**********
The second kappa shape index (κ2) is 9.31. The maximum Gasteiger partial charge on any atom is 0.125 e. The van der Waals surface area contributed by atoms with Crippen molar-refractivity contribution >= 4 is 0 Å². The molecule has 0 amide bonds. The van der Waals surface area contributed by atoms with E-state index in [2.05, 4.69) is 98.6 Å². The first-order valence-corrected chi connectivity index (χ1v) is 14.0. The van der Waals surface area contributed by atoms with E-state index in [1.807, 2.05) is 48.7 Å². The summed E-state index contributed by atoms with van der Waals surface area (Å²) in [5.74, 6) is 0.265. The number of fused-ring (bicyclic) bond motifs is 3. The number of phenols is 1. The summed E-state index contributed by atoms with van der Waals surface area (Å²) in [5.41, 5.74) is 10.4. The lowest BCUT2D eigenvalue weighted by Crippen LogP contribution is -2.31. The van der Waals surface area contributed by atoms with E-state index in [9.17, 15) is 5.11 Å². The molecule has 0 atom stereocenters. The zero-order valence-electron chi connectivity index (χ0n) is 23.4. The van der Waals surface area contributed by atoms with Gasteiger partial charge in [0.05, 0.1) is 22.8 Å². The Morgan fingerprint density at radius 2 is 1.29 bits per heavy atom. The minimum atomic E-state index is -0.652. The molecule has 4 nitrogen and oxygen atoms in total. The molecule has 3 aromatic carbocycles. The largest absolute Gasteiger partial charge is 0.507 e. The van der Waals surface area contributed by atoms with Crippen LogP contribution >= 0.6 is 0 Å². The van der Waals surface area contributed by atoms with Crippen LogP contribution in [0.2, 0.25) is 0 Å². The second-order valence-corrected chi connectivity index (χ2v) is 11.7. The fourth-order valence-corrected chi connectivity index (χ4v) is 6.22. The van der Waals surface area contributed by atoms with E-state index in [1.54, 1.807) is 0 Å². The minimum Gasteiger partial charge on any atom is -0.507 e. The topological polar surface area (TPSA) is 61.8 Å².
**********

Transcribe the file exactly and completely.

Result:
The second kappa shape index (κ2) is 9.31. The maximum Gasteiger partial charge on any atom is 0.125 e. The van der Waals surface area contributed by atoms with Crippen molar-refractivity contribution >= 4 is 0 Å². The molecule has 0 amide bonds. The van der Waals surface area contributed by atoms with E-state index in [2.05, 4.69) is 98.6 Å². The first-order valence-corrected chi connectivity index (χ1v) is 14.0. The van der Waals surface area contributed by atoms with E-state index in [1.807, 2.05) is 48.7 Å². The summed E-state index contributed by atoms with van der Waals surface area (Å²) in [5.74, 6) is 0.265. The number of fused-ring (bicyclic) bond motifs is 3. The number of phenols is 1. The summed E-state index contributed by atoms with van der Waals surface area (Å²) in [5.41, 5.74) is 10.4. The lowest BCUT2D eigenvalue weighted by Crippen LogP contribution is -2.31. The van der Waals surface area contributed by atoms with E-state index in [9.17, 15) is 5.11 Å². The molecule has 0 atom stereocenters. The zero-order valence-electron chi connectivity index (χ0n) is 23.4. The van der Waals surface area contributed by atoms with Gasteiger partial charge in [0.05, 0.1) is 22.8 Å². The Morgan fingerprint density at radius 2 is 1.29 bits per heavy atom. The minimum atomic E-state index is -0.652. The molecule has 4 nitrogen and oxygen atoms in total. The molecule has 3 aromatic carbocycles. The largest absolute Gasteiger partial charge is 0.507 e. The van der Waals surface area contributed by atoms with Crippen LogP contribution >= 0.6 is 0 Å². The van der Waals surface area contributed by atoms with Crippen LogP contribution in [0.2, 0.25) is 0 Å². The second-order valence-corrected chi connectivity index (χ2v) is 11.7. The fourth-order valence-corrected chi connectivity index (χ4v) is 6.22. The van der Waals surface area contributed by atoms with E-state index in [1.54, 1.807) is 0 Å². The minimum Gasteiger partial charge on any atom is -0.507 e. The topological polar surface area (TPSA) is 61.8 Å².